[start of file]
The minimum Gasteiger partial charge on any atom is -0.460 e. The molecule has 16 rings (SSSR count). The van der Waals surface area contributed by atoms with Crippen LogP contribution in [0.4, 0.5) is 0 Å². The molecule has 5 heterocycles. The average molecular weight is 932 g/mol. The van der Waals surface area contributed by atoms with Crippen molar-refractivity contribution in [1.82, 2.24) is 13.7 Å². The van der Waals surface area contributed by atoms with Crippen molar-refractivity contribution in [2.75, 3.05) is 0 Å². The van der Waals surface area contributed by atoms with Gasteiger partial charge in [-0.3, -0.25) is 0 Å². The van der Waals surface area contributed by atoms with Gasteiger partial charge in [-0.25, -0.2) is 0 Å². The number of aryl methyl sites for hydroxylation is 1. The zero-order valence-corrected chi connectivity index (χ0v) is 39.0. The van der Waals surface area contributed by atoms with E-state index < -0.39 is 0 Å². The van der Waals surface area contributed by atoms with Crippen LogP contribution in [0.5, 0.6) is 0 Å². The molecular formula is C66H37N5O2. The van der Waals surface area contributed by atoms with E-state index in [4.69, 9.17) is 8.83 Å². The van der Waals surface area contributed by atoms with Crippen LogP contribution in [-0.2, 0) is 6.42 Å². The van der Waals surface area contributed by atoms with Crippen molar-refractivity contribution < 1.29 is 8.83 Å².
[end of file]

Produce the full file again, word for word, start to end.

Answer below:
The minimum Gasteiger partial charge on any atom is -0.460 e. The molecule has 16 rings (SSSR count). The van der Waals surface area contributed by atoms with Crippen LogP contribution in [0.4, 0.5) is 0 Å². The molecule has 5 heterocycles. The average molecular weight is 932 g/mol. The van der Waals surface area contributed by atoms with Crippen molar-refractivity contribution in [1.82, 2.24) is 13.7 Å². The van der Waals surface area contributed by atoms with Crippen molar-refractivity contribution in [2.75, 3.05) is 0 Å². The van der Waals surface area contributed by atoms with Gasteiger partial charge in [-0.3, -0.25) is 0 Å². The van der Waals surface area contributed by atoms with Gasteiger partial charge in [-0.25, -0.2) is 0 Å². The number of aryl methyl sites for hydroxylation is 1. The zero-order valence-corrected chi connectivity index (χ0v) is 39.0. The van der Waals surface area contributed by atoms with E-state index < -0.39 is 0 Å². The van der Waals surface area contributed by atoms with Crippen LogP contribution in [0.5, 0.6) is 0 Å². The molecular formula is C66H37N5O2. The van der Waals surface area contributed by atoms with E-state index in [4.69, 9.17) is 8.83 Å². The van der Waals surface area contributed by atoms with Crippen LogP contribution in [-0.2, 0) is 6.42 Å². The van der Waals surface area contributed by atoms with Crippen molar-refractivity contribution < 1.29 is 8.83 Å².